Percussionist Martin Urbach teaches music at Harvest Collegiate High School in New York City. Martin is a music educator, musician and activist committed to promoting social justice through music making. Since immigrating from Bolivia in 2000 he has shared his love of music with thousands of students in the US — teaching world drumming, music technology, and general music in elementary, middle and high schools. We spoke with Martin to learn how he used BLOCKS to teach students with autism and other learning disabilities at The Spectrum School in New York.
How did you become a music educator?
When I was studying at the University of New Orleans, I started teaching group drum lessons to kids in the neighborhood on Saturday mornings. That sparked my interest in connecting music with my community. Music for me has always been about creating bridges. When I moved to New York from New Orleans because of Hurricane Katrina, I began teaching music for babies and their caregivers. Then I went to graduate school at the Manhattan School of Music, where I dove deep into education. One teaching thing led to another one. When it didn’t, I searched for more!
What are the pillars of your educational philosophy?
How do musicians become the voice of their people? What is the role of the musician in a culture? Those questions have guided my practice as a musician and music educator. Teaching music with social consciousness engages youth in the classroom and also gives them a voice outside their classroom. Everything that we do in the classroom should be aimed at highlighting and strengthening the communities we’re a part of.
When I teach I also focus on the fact that everyone is an individual and must be taught in the ways that reach them. We can adapt the material in an equitable way: everyone gets what they need, as much as they need of it, and when they need it.
I used Lightpad Blocks mainly as an adaptive technology to encourage my students to perform. I wanted to find an instrument for my students with physical disabilities to play along their peers and bandmates. Some of my students’ disabilities prevent them from holding instruments like a guitar or a keyboard, so the Lightpad Blocks came in super handy (pun intended!), and they were able to perform in the rock bands along to their classmates. Students worked on musical skills such as improvisation, riff memorization and even composition. Students worked a lot on musical expression through the 5D touch on Lightpad Blocks. Some even got to learn how to play two different musical parts on two Lightpad Blocks at the same time!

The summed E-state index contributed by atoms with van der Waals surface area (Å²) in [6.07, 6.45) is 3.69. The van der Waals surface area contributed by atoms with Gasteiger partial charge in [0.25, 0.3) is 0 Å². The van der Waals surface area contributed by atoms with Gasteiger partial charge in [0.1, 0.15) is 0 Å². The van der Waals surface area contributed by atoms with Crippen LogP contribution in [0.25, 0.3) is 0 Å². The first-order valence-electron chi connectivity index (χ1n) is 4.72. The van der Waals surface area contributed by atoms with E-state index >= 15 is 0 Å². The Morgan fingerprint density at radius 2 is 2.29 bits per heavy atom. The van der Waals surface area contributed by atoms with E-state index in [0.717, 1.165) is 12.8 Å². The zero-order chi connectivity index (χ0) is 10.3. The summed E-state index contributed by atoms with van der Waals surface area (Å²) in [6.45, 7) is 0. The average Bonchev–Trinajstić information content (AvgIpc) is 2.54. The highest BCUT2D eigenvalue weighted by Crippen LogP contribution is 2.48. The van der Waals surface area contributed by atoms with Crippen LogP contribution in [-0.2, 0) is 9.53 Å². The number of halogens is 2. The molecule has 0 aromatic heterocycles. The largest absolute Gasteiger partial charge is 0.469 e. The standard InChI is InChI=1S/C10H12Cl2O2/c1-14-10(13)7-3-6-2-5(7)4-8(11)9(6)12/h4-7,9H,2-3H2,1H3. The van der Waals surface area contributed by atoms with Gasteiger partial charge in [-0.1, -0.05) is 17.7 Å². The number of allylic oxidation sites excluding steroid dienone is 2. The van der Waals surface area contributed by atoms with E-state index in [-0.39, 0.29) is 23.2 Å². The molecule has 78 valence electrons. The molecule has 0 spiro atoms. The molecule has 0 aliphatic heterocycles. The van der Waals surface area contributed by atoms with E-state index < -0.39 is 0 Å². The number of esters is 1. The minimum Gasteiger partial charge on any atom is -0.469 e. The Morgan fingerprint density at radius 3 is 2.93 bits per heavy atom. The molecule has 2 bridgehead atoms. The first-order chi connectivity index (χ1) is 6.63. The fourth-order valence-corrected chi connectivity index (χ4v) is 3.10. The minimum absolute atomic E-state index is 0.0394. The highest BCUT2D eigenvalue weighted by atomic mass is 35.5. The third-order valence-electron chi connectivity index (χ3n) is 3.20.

The students at The Spectrum School are brilliant. And they’re incredibly musical! They loved BLOCKS! In my opinion, the Lightpad Block is one of the greatest inventions for teaching music to folks on the autism spectrum. Pushing the surface material feels good to the students. It provides a great deal of proprioceptive input and feedback. They are stimulated by it and challenged by it, but not in a way that overstimulates them. The lights also provide visual and cognitive support for some of them, as well as making the instrument visually appealing.
What will you be teaching at Harvest Collegiate High School this year?
I’ll be teaching a drumming course called Liberation Drum Circles. We’ll study drum ensemble music from the African diaspora and then compose music that aims to change the world through social justice. I’ll also be starting a live beat production club at the school. This will feature the Lightpad Blocks and instruments designed for Makey Makey. The club will be a place for students to workshop their beat making skills, using technology that is easily accessible.
How do you think technology affects music education?
Technology has the power to propel education and the power to stall it. It all depends on how one uses it. I love using technology in my classes as a tool for providing individualized instruction. Technology allows me to involve everyone in the room. Sometimes it’s in the form of adaptive technologies like Lightpad Blocks, Makey Makey, and Scratch coding. Or it could be a vocoder for nonverbal students to make a connection between breath and sound. Or it could be iPads and apps for students with physical disabilities to be able to play an instrument they would not be able to otherwise. I also love using technology as a way to push music forward. I love the sounds that come from synthesizers and drum machines and plugins. They help connect the music that’s made in the classroom with music outside in the world.
1) Let students interact with BLOCKS in whatever ways feel good to them before working on specific skills or pieces. The BLOCKS are most likely different from any surface they’ve interacted with before. In many ways they’re like magic! You touch it, and a light trail appears. Then sound comes out, and different sounds come out depending on how you touch it. Let students marvel and explore before getting to “work.”
2) Isolate one skill at a time, then scaffold them together. First work on tapping a steady rhythm in one, two or three pitches. Then have the students work on five-note melodic riffs. Then introduce scales. Next introduce different dynamics and gestures, and work on the different layers of the 5D Touch. Finally, students can compose their own songs or pieces using traditional or nontraditional notation. My students had a blast coming up with a notation system for 5D touch!
3) Make a Blockestra. Live beat-making can be an incredible way of fostering community in the classroom! Don’t be afraid to have students sit around tables, in small or large ensembles and make music together. They can have a live jam where they create a beat one by one, or they can each perform parts that you as a teacher assign. Last year I arranged Bill Withers’ "Lean On Me" and I had a 12 piece Blockestra perform it with melodies, chords, bass lines, drums, and even a solo.